by Steven Ertelt
June 1, 2005
Washington, DC (LifeNews.com) — A pro-life group that was one of the leading critics of a study claiming abortions increased during President Bush’s first term in office is applauding the results of a new Planned Parenthood report showing the opposite is true.
Shortly before the 2004 presidential election, researcher Harold Stassen released an op-ed in which he claimed abortions had increased during Bush’s administration, based on the findings from roughly a dozen states.
However, a new report from the Alan Guttmacher Institute shows both the abortion numbers and abortion rate on the decline both from 2000 to 2001 and from 2001 to 2002.
During the first two years of Bush’s term in office, the number of abortions declined by 20,000 and the abortion rate dropped from 21.3 to 20.9 in that same period of time.
Guttmacher’s abortion ratio, the number of abortions per 100 pregnancies ending in abortion or live birth, dropped from 24.5 in 2000 to 24.2 in 2002, the lowest abortion ratio Guttmacher has reported since 1974.
After Stassen released the results of his study, National Right to Life Committee education director Dr. Randy O’Bannon was one of the first out of the door with a comprehensive rebuttal.
"Guttmacher, Planned Parenthood’s special research affiliate looked at data from more than 40 states, not just the 16 states Stassen studied, and saw an entirely different pattern," he told LifeNews.com.
"AGI largely validated National Right to Life’s original analysis of Stassen’s figures, not simply pointing out the need for a larger state sample, but rejecting extreme increases from certain states," O’Bannon added.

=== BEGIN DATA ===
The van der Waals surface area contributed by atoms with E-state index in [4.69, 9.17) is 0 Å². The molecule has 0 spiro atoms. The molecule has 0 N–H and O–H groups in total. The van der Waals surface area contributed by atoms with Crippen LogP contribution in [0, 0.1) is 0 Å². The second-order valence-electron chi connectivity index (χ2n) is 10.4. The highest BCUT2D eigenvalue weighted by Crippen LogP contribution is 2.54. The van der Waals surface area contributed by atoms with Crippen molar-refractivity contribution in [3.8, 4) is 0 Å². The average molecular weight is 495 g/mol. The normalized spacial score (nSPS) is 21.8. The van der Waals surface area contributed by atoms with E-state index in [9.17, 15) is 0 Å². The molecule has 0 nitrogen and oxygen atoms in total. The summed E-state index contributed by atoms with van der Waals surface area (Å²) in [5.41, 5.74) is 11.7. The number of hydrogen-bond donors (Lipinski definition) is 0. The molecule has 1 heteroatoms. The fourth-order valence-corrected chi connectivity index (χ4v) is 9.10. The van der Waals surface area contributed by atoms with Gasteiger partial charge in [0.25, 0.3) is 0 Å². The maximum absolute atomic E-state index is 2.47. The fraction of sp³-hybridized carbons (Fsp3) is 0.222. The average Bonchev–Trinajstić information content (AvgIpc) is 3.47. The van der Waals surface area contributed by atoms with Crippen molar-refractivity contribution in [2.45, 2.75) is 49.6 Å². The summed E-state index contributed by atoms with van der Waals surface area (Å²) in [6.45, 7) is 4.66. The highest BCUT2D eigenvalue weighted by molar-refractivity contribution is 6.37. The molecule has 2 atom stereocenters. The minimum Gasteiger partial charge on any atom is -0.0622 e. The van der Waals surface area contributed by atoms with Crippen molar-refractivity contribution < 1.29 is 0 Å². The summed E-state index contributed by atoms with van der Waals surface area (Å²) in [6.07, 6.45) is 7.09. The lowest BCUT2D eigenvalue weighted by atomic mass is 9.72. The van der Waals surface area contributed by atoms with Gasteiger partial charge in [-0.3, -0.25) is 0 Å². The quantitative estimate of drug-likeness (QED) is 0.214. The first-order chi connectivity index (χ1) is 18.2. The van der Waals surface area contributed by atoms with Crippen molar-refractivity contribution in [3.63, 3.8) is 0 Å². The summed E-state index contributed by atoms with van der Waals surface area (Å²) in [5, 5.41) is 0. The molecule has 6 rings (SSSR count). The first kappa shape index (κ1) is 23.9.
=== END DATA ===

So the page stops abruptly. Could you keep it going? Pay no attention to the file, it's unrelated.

He told LifeNews.com that Stassen used new figures from Arizona and Colorado supposedly showing a sharp increase in the number of abortions. However, those two states merely implemented a more effective method of counting abortions and O’Bannon said AGI agreed that those numbers should instead be used as a baseline for future analysis of abortion data from those states.
O’Bannon chided some politicians such as New York Sen. Hillary Clinton and new Democratic Party chairman Howard Dean, who have used the Stassen report to attack President Bush’s pro-life policies.
"Pro-abortion Democrats have been pushing the myth ever since the election that abortions had increased since Bush took office," he said. "Turns out not to have been true at all."
"Many of those in leadership in the Democratic party seem to have suddenly developed an interest in reducing abortion, but if they were sincere, they’d be supporting pro-life legislation and policies," Dr. O’Bannon added.